In Vivo Marker Applications. In many cell biology applications, the fluorescent marking of proteins of interest is pursued by fusing them to FPs. In the fusion construct, both partners must retain their functional integrity under the desired experimental conditions. Especially, the tendency of anthozoan FPs to form tetramers and aggregate can be detrimental for many applications (27, 28). Functional expression of EosFP and its dimeric variants works very well in mammalian cells at 37°C without any signs of aggregation (see Fig. 9, which is published as supporting information on the PNAS web site); only mEosFP is limited to temperatures below 30°C.

Fusion constructs were prepared with the intracellular domain of mouse Notch-1 protein (mNotch-1-IC–EosFP) and the recombination signal-binding protein (RBP-2N–d2EosFP), a splice variant of RBP-Jκ (29). Both proteins are localized in the nucleus. mNotch-1-IC acts as a strong transcriptional activator by interacting with DNA-bound RBP-2N (30). Therefore, this system offers the opportunity to test whether complex biological functions are retained by the fusion constructs, including protein–protein interaction, DNA binding, and transactivation. A stable HEK293 cell line expressing mNotch1-IC–EosFP fusion protein was established. No toxic effects from the marker protein were noticed. The fluorescence showed the same nuclear localization pattern as reported previously for mNotch1-IC fused to EGFP (31). Within 20 sec, the fluorescent construct was completely converted by irradiation with 400-nm light in the Leica microscope (Fig. 6A). In fluorescence-activated cell sorter studies, the red fluorescence remained detectable in dividing cells for >9 days (data not shown). Fig. 6B shows the fluorescence of RBP-2N–d2EosFP in the nucleus of a HEK293 cell. By exposure to tightly focused 400-nm light with a power density of 0.5 kW/cm2 for 0.5 sec, local photoconversion was achieved within micrometer-sized volumes. The RBP-2N–DNA complex tagged by green-to-red conversion discloses a surprising dynamic: After 12 min, the red fluorescence is almost evenly distributed throughout the nucleus.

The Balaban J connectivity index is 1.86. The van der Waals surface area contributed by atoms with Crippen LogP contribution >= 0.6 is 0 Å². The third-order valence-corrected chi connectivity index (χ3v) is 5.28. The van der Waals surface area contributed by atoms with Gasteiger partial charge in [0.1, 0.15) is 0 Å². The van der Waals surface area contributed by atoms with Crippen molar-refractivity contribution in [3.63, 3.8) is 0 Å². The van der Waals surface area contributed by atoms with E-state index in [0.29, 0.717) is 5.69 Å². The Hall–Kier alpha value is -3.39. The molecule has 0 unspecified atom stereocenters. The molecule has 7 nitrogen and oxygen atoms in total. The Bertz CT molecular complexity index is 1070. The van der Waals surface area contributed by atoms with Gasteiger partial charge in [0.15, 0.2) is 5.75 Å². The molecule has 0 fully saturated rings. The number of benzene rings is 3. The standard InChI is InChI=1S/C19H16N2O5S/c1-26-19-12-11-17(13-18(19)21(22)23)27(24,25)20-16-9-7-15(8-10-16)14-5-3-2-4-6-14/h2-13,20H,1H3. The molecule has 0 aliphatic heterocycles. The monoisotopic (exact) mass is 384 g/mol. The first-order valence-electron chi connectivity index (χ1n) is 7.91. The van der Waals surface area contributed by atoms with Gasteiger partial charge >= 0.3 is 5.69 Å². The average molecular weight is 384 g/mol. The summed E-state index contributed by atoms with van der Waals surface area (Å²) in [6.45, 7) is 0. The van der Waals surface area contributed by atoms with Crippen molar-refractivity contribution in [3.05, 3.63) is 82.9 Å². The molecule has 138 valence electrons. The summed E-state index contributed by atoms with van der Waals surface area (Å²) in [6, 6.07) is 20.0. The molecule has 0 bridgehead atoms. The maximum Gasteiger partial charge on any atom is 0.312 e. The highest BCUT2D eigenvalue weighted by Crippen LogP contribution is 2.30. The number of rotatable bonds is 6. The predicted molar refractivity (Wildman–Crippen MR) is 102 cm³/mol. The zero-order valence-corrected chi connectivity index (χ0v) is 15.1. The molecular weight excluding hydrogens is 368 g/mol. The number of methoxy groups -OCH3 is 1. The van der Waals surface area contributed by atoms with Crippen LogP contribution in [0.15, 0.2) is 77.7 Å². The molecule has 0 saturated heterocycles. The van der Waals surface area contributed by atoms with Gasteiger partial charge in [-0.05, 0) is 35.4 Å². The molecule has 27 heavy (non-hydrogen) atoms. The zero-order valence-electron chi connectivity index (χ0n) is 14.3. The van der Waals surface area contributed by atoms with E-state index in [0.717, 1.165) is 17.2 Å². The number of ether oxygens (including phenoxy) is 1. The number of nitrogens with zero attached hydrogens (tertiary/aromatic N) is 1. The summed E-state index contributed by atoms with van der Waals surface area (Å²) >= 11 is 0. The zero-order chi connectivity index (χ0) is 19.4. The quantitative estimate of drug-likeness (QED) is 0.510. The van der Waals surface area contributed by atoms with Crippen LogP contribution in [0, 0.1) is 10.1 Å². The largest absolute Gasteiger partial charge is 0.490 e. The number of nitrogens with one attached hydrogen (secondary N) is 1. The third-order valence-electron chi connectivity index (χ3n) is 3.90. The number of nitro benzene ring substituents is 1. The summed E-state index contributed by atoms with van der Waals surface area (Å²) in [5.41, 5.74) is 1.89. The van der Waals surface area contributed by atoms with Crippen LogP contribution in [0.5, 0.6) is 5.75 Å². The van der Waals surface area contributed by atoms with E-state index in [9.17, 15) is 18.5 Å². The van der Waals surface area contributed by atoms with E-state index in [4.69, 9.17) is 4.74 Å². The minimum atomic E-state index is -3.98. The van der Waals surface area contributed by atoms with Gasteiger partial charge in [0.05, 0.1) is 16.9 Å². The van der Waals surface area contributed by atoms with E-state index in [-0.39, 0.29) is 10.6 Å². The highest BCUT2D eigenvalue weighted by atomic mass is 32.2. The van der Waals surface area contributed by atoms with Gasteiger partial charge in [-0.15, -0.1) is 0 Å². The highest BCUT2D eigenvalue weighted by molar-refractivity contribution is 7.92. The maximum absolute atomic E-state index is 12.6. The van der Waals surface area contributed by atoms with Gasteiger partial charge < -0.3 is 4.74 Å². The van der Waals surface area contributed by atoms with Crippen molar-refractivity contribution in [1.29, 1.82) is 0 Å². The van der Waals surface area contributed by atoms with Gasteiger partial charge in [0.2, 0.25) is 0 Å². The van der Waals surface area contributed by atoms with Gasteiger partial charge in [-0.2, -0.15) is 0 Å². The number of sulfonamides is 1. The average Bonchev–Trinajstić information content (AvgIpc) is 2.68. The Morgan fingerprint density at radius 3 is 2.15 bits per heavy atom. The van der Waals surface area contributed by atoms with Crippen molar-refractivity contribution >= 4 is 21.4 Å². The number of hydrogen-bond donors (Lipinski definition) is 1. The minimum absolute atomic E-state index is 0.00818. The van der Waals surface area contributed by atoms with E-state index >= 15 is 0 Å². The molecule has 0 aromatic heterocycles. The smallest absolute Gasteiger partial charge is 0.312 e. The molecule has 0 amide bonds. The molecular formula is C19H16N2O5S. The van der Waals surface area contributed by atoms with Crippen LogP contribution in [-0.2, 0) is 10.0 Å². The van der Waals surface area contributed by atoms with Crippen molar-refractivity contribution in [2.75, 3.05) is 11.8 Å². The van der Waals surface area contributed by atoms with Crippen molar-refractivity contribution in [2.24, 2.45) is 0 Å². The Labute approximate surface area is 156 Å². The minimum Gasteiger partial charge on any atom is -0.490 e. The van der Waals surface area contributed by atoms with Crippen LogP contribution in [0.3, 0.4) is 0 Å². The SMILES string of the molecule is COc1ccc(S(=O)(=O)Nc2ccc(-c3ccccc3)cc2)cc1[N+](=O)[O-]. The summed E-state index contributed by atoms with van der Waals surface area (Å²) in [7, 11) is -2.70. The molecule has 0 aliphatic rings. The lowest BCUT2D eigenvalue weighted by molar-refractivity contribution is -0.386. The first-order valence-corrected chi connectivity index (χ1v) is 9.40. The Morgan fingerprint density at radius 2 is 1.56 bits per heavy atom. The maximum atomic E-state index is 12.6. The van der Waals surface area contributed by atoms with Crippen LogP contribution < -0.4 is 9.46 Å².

Fig. 6.
Cellular applications of the green-to-red photoconvertible protein EosFP. (A) The fusion protein mNotch-1-IC–EosFP, localized in the nuclei of stably transfected HEK293 cells, is converted from green to red under the microscope. (B) Tracking of ...

Tight association of RBP-2N with chromatin is impressively illustrated when imaging cells during different stages of their cell cycle. Fig. 6C Upper shows an example of coexpression of RBP-2N–d2EosFP together with EGFP in HEK293 in a double-labeling experiment. After complete photoconversion, nuclear localization of RBP-2N–d2EosFP in interphase cells and chromosome association during mitosis are clearly visible.